The island did have a steam railway starting in 1873 connecting most of the major towns.  The Douglas to Peel and Ramsey line was closed in 1968.  When I went in 1962  the Douglas to Peel line was still operating and we rode on it via the Tynwald hill and Kirkbradden to Peel.  The line from  Douglas to Port Erin is still open and we rode on it on our recent holiday.



The Douglas to Port Erin Steam Railway  

Electric power was applied to transport in 1893 the form of an electric railway or tramway along the east coast linking Douglas with Ramsey via Laxey we rode the full extent of the line on both the recent and my earlier 1962 holiday. There is also a mountain railway to the top of Snaefell the highest peak on the island which we rode both times.  The electric tramway provided convenient access to most of the developed coastal glens for walking and recreation.  because of the shorter route it provided quicker access to Ramsey and contributed to the demise of the steam line which became mostly for goods traffic.


Laxey Station with Ramsey bound tram and trailer. Two Snaefell mountain trams at the back


 One other ancient means of transport still remains that is the horse drawn tramway that runs along the sea front promenade in Douglas and links the terminal of the electric tramway with the port and railway station.


Horse drawn trams on the promenade in 1962


Impressions of our visits

The lasting impression of my recent visit was that very little had changed since 1962!  This was even true down to small remembered details of the promenade. It is of course true that some modern buildings had been built and some building work on cleared sites was going on and many of the shops had been modernised.  There was one major feature of the transport system that had changed radically that was the bus service. in 2018 there is a very good bus service that runs all over the island with many routes and reasonably frequent timetables clearly displayed no doubt there are taxi services but they were not obvious.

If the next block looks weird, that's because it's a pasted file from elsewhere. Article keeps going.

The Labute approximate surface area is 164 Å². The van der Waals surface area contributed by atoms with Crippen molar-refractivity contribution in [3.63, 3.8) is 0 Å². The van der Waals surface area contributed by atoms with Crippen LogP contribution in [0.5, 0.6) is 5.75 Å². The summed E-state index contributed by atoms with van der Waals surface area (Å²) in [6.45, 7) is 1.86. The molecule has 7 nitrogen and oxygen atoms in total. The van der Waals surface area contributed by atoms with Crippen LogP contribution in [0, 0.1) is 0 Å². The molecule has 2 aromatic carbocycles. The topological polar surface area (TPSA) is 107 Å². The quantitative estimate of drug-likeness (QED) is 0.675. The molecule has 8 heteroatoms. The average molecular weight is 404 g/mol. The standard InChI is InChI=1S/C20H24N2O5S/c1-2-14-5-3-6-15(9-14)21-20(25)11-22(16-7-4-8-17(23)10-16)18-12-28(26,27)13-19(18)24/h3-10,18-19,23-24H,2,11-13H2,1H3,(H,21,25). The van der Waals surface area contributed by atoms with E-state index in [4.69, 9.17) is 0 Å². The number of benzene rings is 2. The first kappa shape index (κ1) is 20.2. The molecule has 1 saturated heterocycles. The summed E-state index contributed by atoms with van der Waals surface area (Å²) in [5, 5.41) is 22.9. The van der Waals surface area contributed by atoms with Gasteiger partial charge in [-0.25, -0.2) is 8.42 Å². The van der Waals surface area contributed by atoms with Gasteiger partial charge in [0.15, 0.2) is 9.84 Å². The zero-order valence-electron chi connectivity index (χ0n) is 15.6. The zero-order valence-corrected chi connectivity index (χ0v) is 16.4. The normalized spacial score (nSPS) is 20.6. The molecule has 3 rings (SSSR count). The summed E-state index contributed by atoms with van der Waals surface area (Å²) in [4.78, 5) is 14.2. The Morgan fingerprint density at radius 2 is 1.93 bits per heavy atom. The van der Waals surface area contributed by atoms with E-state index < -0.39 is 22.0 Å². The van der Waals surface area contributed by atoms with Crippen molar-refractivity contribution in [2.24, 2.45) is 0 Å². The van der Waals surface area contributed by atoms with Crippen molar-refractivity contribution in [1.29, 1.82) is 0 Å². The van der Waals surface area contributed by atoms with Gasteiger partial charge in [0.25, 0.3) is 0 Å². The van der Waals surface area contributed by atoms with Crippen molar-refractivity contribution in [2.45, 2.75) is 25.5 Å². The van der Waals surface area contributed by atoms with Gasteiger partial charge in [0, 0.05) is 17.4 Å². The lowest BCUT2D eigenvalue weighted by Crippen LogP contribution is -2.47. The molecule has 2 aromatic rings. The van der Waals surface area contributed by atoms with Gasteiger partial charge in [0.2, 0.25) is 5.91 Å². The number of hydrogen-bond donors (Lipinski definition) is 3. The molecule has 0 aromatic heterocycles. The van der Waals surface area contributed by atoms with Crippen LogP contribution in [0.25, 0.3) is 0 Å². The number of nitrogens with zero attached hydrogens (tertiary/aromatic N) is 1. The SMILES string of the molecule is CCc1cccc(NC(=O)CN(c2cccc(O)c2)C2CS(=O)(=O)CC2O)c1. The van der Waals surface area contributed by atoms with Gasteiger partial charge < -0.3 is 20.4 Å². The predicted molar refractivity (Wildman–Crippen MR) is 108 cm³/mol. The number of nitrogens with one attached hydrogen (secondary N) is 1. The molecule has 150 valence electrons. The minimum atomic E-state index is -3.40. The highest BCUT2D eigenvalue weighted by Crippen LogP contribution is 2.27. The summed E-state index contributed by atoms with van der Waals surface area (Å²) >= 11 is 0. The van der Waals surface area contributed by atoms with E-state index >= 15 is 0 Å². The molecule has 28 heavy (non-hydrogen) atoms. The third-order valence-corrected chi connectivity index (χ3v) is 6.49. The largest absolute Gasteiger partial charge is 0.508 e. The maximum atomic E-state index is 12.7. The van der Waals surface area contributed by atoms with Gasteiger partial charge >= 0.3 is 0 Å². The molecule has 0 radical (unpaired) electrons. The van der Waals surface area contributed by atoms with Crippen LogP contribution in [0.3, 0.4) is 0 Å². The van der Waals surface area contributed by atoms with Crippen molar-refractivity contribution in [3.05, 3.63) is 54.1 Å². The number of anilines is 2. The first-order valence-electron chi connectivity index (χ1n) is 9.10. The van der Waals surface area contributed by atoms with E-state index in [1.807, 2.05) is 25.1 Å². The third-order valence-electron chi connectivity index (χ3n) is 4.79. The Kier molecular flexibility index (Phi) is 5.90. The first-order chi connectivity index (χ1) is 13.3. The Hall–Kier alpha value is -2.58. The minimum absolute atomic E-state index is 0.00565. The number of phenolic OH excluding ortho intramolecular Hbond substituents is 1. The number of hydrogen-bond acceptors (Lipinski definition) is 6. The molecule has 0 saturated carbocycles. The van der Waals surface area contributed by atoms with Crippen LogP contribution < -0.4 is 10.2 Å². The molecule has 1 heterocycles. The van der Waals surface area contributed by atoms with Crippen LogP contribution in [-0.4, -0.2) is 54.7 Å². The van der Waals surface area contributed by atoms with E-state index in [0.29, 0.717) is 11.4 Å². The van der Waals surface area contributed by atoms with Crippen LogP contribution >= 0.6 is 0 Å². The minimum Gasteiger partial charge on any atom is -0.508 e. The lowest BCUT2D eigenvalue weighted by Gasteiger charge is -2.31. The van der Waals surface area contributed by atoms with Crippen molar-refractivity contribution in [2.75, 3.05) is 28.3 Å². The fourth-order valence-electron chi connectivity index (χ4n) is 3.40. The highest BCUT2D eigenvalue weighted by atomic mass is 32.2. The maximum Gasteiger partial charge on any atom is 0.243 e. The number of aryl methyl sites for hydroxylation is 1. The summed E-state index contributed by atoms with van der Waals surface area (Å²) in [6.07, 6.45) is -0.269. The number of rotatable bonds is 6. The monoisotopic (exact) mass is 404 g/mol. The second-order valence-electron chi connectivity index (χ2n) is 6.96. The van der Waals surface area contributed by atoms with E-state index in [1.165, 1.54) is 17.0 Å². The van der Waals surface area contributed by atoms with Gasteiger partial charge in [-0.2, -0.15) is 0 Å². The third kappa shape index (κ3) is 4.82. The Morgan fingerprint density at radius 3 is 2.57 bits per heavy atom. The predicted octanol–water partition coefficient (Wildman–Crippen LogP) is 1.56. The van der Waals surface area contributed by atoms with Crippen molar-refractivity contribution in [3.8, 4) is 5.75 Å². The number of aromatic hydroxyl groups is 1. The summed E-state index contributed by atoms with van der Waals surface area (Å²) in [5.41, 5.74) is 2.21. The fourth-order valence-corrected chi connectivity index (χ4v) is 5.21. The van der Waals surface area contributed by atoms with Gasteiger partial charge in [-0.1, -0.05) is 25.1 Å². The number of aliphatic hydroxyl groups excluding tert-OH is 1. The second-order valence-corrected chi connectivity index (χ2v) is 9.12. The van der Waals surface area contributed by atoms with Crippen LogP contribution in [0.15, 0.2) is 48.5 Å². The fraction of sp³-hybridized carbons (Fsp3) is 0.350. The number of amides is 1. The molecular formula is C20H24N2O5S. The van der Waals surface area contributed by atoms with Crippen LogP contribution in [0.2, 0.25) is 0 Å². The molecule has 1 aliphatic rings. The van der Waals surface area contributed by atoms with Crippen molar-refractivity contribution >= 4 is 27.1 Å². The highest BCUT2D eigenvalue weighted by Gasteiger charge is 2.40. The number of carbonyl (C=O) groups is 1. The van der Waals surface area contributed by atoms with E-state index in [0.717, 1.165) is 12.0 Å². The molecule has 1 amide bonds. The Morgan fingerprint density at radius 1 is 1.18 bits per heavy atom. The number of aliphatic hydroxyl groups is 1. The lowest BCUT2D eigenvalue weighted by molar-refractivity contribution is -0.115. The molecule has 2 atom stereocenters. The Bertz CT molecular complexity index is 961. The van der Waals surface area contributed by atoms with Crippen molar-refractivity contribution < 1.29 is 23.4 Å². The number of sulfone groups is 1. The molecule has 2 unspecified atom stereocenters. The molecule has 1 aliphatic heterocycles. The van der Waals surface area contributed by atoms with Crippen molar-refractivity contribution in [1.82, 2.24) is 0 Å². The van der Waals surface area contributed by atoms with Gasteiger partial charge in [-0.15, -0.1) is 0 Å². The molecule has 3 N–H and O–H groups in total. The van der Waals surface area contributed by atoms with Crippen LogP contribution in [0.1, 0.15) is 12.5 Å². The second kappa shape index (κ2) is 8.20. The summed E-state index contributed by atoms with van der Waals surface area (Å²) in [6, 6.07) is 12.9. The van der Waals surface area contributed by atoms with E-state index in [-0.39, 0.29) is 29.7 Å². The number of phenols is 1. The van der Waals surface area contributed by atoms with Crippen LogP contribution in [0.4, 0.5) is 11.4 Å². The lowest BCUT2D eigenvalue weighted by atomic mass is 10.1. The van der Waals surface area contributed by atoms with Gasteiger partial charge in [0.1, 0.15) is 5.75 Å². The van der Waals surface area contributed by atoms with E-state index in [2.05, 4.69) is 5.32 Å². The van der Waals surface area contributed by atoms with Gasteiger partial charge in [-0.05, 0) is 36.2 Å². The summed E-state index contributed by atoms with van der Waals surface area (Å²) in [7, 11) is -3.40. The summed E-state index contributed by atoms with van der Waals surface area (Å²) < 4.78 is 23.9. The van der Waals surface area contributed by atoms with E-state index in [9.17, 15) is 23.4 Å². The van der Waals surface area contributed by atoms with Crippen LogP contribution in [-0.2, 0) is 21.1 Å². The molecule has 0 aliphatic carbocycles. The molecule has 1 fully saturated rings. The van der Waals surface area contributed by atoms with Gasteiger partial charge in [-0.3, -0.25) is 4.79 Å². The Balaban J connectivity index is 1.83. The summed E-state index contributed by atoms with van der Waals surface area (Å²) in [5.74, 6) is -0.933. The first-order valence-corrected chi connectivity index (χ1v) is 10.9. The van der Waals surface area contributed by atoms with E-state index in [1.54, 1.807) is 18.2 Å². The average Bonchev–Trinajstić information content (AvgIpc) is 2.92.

In 1962 I don not remember much about any bus services but there were a vast number of Taxis and coaches with Hackney carriage licenses all parked up and down the promenade plying and offering trips to various parts of the island with a note of how long you got to look at the spot and/or the route they took and a return time, usually with a price. when they had got enough people on board they would set off for the trip. This was a very good way of visiting parts of the island that were not accessible by the trains or trams.



A Manx Cat  (no tail just a stump)


The Manx Triskeleon  (the legs of Mann)



To look at all the images in this page in full resolution go to the folder

Revisiting the IOM images   


Ian Kimber Oct 2018

  Ballaglass Glen in July 1962



Peel castle in 1962

Peel castle in 2018



The 1962 Hotel


in 2018


The promenade late evening 1962

The promenade late evening 2018



Fishing boat in Peel harbour  2018 


Riding on a horse Tram 2018

Looking north from the top of Snaefell 2018


Looking south from the top of Snaefell 2018

Only the edge of the island was visible the day we went up.  On a really clear day Scotland, England, Wales, Southern Ireland and Northern Ireland are all visible we dod see the Lake District mountains and the Mountains of Morne from lower altitudes on other days.


We both had a great holiday both times that I went.


In 1962 with my school friend Tony (who I am still in touch with) made good use of the transport systems and coaches to get around and visit and did quite a lot of walking in the glens.


In 2018 with my wife Jose we were in a coach trip and toured the island to visit a lot of places including the Snaefell railway but did not visit any glens.  On our free day we really did the heritage transport systems using a one day "all transport" rover ticket by getting the first steam train from Douglas to Port Erin coming back in time for lunch in a traditional Douglas harbour Pub, We then rode the Hose Tram up the promenade to The electric tram Terminus and Rode the Electric tram via Laxey to Ramsey and caught the last tram back from Ramsey to get back to the hotel in time for dinner.